The Arizona Division of Occupational Safety and Health, the state's workplace safety agency, is investigating the shooting-range death, said agency spokeswoman Rachel Brockway, who declined to provide specifics on the examination.
The coroner in Las Vegas said Vacca suffered from a single gunshot to the head.
Clark County Coroner Mike Murphy told The Associated Press that it will take several weeks for blood-toxicology test results to be complete, and authorities were still investigating the shooting. The coroner said that an official cause of death was pending.
Attractions similar to the Last Stop range have been around since the 1980s in Las Vegas, although the city has experienced a boom of such businesses in the past few years. One dusty outdoor range in Las Vegas calls itself the Bullets and Burgers Adventure and touts its "Desert Storm atmosphere."
Excitement over guns tends to spike when there's fear of tighter gun restrictions, said Dan Sessions, general manager of Discount Firearms and Ammo, which houses the Vegas Machine Gun Experience.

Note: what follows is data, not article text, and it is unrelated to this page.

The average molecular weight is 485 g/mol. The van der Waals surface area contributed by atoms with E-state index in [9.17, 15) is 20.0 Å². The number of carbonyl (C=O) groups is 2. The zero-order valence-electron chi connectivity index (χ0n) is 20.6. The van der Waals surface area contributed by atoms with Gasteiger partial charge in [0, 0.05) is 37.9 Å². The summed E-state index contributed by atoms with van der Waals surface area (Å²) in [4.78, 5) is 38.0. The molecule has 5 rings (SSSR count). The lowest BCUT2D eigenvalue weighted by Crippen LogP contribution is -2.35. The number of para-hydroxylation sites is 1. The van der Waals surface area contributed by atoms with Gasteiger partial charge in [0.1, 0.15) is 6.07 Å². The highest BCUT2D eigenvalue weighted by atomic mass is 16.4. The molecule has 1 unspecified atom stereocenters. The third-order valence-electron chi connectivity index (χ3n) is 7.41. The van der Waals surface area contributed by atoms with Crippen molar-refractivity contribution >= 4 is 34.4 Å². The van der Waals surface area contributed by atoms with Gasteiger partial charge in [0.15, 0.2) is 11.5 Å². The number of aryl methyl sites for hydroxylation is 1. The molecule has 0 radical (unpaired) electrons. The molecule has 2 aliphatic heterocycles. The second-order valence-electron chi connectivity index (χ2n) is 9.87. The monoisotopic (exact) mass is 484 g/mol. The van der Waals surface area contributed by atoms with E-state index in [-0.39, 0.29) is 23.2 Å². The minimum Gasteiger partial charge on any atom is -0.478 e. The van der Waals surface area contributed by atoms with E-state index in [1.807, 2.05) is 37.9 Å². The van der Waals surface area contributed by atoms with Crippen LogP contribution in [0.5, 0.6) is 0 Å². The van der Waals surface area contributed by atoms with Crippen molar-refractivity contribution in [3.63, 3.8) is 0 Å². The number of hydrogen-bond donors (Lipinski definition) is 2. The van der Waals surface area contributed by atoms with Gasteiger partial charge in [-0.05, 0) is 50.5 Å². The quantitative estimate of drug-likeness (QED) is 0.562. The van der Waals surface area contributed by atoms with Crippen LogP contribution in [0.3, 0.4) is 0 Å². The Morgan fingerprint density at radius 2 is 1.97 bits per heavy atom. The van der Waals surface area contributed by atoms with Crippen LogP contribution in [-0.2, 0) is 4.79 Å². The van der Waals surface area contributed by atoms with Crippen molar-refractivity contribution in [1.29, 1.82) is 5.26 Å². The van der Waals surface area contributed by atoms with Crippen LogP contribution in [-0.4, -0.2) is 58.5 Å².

There's also the prohibitive cost of owning an automatic weapon -- an M5 might go for $25,000, while a chance to gun down zombie targets with an AR-15 and three other weapons costs less than $200.
"It's an opportunity that people may not come across again in their lifetime," Sessions said.
Tourists from Australia, Europe or Asia, where civilians are barred from many types of guns, long to indulge in the quintessentially American right to bear arms.